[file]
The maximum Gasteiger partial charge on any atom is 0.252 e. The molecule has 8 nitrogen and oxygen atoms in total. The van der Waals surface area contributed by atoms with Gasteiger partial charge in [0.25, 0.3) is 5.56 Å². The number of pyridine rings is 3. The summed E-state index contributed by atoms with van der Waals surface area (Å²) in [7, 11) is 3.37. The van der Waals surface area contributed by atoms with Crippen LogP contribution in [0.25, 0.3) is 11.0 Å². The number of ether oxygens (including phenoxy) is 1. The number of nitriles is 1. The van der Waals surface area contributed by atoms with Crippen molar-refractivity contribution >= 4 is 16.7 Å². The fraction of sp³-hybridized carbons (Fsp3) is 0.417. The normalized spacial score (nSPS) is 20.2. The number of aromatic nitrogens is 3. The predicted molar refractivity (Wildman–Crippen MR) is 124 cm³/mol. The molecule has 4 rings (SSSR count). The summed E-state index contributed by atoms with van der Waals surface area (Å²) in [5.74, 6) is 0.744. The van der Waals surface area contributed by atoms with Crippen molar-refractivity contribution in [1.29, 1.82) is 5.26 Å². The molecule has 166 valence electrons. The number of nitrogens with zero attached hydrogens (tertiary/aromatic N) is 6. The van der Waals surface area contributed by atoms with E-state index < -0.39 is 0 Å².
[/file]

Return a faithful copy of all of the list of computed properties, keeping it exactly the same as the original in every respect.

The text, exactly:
The maximum Gasteiger partial charge on any atom is 0.252 e. The molecule has 8 nitrogen and oxygen atoms in total. The van der Waals surface area contributed by atoms with Gasteiger partial charge in [0.25, 0.3) is 5.56 Å². The number of pyridine rings is 3. The summed E-state index contributed by atoms with van der Waals surface area (Å²) in [7, 11) is 3.37. The van der Waals surface area contributed by atoms with Crippen LogP contribution in [0.25, 0.3) is 11.0 Å². The number of ether oxygens (including phenoxy) is 1. The number of nitriles is 1. The van der Waals surface area contributed by atoms with Crippen molar-refractivity contribution >= 4 is 16.7 Å². The fraction of sp³-hybridized carbons (Fsp3) is 0.417. The normalized spacial score (nSPS) is 20.2. The number of aromatic nitrogens is 3. The predicted molar refractivity (Wildman–Crippen MR) is 124 cm³/mol. The molecule has 4 rings (SSSR count). The summed E-state index contributed by atoms with van der Waals surface area (Å²) in [5.74, 6) is 0.744. The van der Waals surface area contributed by atoms with Crippen molar-refractivity contribution in [1.29, 1.82) is 5.26 Å². The molecule has 166 valence electrons. The number of nitrogens with zero attached hydrogens (tertiary/aromatic N) is 6. The van der Waals surface area contributed by atoms with E-state index < -0.39 is 0 Å².